Bearing all this in mind a single day value increasing by 28k just simply is NOT surprising.  It doesn't matter whether you expect it to decline or not.  Math, statistics, and uncertainties simply dictate that you HAVE to see values like this.

Now, if we saw this for 5 days in a row - then I'd call it surprising.

Totally agree.

What I find most puzzling right now is that surface melt at the O-buoys and the North pole cam doesn't seem to correlate at all with the respective 850 hPa temps. The melt ponds at the pole apparently stopped expanding just when the heat should really start to pound the ice. I was expecting to see several more drops in the 150k range, but I'm not so sure anymore.

Wipneus

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Re: 2015 sea ice area and extent data
« Reply #614 on: July 10, 2015, 08:02:11 AM »

Chukchi extent increase is indeed strange. I wouldn't call it normal given current conditions.  8)

It is only strange because you do not think. Try it.

Hints:
- think what extent means
- think why extent is not area
- think why grid size matters for extent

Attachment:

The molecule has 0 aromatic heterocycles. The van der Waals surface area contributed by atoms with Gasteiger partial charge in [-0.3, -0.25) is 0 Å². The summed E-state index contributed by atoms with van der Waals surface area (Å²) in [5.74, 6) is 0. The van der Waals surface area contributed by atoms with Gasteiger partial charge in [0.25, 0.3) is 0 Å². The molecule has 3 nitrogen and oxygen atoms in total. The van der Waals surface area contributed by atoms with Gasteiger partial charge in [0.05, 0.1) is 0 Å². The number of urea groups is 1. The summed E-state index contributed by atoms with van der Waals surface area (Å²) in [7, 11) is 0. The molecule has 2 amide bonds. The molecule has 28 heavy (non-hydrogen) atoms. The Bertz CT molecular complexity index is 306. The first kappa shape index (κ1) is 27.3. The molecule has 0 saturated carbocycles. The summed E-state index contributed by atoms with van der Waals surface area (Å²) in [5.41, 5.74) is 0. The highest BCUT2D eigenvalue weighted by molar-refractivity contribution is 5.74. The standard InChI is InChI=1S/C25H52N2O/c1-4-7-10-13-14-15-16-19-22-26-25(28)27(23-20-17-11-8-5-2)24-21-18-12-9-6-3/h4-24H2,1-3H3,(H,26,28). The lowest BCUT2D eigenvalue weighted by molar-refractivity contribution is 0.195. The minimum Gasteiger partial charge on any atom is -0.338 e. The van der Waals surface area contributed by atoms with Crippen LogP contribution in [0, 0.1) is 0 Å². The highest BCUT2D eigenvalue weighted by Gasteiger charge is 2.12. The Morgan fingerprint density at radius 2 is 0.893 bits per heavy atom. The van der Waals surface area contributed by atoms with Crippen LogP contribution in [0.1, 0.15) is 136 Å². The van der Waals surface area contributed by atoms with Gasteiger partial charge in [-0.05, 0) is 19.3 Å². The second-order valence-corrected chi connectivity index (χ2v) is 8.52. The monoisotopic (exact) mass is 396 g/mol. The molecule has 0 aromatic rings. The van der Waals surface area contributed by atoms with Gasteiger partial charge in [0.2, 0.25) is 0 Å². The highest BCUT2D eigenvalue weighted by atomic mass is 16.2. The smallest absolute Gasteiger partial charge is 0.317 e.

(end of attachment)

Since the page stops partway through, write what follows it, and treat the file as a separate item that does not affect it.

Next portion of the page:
If you cannot figure it out, or someone else explains it to you, I will explain later today or tomorrow.

seaicesailor

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Re: 2015 sea ice area and extent data
« Reply #615 on: July 10, 2015, 08:59:53 AM »

Chukchi extent increase is indeed strange. I wouldn't call it normal given current conditions.  8)

It is only strange because you do not think. Try it.


Wow thank you! That is right, I do think as a norm. Maybe I could read some literature too.  :)



Neven

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Re: 2015 sea ice area and extent data
« Reply #616 on: July 10, 2015, 12:27:12 PM »
For everyone who doesn't like to think (like me), just say to yourself: it all evens out, it all evens out, it all evens out.  ;D
Il faut comparer, comparer, comparer, et cultiver notre jardin

anthropocene

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Re: 2015 sea ice area and extent data
« Reply #617 on: July 10, 2015, 04:47:14 PM »
The Chukchi has roughly extent of approximately 200k.  We see an uptick of 28k.  Is this strange or normal?